Jimmy Carter to receive hospice care at Georgia home
Former President Jimmy Carter has decided to receive hospice care at home after several short hospital stays, according to a statement from the Carter Center Saturday.
"After a series of short hospital stays, former U.S. President Jimmy Carter today decided to spend his remaining time at home with his family and receive hospice care instead of additional medical intervention," the statement reads. "He has the full support of his family and his medical team. The Carter family asks for privacy during this time and is grateful for the concern shown by his many admirers."
Carter, the 39th president, turned 98 in October. He survived a brain cancer diagnosis in 2015 and a serious fall at home in 2019. In recent years, Carter has kept a low public profile due to the pandemic but has continued to speak out about risks to democracy.
"I saw both of my grandparents yesterday," former Georgia state Sen. Jason Carter tweeted. "They are at peace and—as always—their home is full of love. Thank you all for your kind words."
Georgia Sen. Raphael Warnock tweeted: "Across life’s seasons, President Jimmy Carter, a man of great faith, has walked with God. In this tender time of transitioning, God is surely walking with him. May he, Rosalynn & the entire Carter family be comforted with that peace and surrounded by our love & prayers."
The Carters live in Plains, Georgia, a rural farming community where they both were born.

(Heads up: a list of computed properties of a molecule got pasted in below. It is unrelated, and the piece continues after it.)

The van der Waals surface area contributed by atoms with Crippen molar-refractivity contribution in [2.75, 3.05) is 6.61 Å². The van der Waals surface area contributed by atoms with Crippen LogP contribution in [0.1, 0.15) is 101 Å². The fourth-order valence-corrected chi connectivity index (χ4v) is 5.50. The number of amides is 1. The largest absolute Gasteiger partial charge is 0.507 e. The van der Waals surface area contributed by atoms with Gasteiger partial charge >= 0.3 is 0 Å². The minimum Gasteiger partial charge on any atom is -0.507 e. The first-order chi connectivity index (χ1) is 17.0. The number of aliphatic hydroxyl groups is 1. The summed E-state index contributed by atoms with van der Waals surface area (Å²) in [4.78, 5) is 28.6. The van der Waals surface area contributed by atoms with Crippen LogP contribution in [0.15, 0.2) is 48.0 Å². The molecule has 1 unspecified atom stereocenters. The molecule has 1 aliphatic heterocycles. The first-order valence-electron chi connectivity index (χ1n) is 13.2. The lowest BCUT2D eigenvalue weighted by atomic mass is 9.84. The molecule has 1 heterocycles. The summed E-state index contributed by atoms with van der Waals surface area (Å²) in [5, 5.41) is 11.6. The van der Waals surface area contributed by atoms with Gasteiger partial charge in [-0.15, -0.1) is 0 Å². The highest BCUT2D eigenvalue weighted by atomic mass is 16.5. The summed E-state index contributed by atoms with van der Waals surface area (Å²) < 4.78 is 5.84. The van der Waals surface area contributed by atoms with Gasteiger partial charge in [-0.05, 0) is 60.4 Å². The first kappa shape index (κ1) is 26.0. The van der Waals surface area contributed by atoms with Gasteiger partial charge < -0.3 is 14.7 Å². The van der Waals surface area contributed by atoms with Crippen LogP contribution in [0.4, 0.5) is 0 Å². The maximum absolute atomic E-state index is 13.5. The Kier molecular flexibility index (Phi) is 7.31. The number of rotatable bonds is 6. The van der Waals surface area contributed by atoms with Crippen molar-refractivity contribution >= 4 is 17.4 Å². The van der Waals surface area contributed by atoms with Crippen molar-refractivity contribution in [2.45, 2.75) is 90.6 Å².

Carter won the 1976 presidential election after beginning the campaign as a little-known Democratic Georgia governor. He went on to defeat President Gerald Ford in the general election.
He served a single, tumultuous term and was defeated by Republican Ronald Reagan in 1980.
Carter governed amid Cold War pressures, turbulent oil markets and social upheaval over racism, women’s rights and America’s global role.
His foreign policy wins included brokering Mideast peace by keeping Egyptian President Anwar Sadat and Israeli Prime Minister Menachem Begin at the bargaining table for 13 days in 1978.
Carter also built on Nixon’s opening with China, and though he tolerated autocrats in Asia, pushed Latin America from dictatorships to democracy.
But Carter’s electoral coalition splintered under double-digit inflation, gasoline lines and the 444-day hostage crisis in Iran. His bleakest hour came when eight Americans died in a failed hostage rescue in April 1980, helping to ensure his landslide defeat.
After his presidency, Carter founded The Carter Center alongside his wife, Rosalynn. His diplomatic work there garnered a Nobel Peace Prize in 2002.
Shayna Greene and The Associated Press contributed to this report.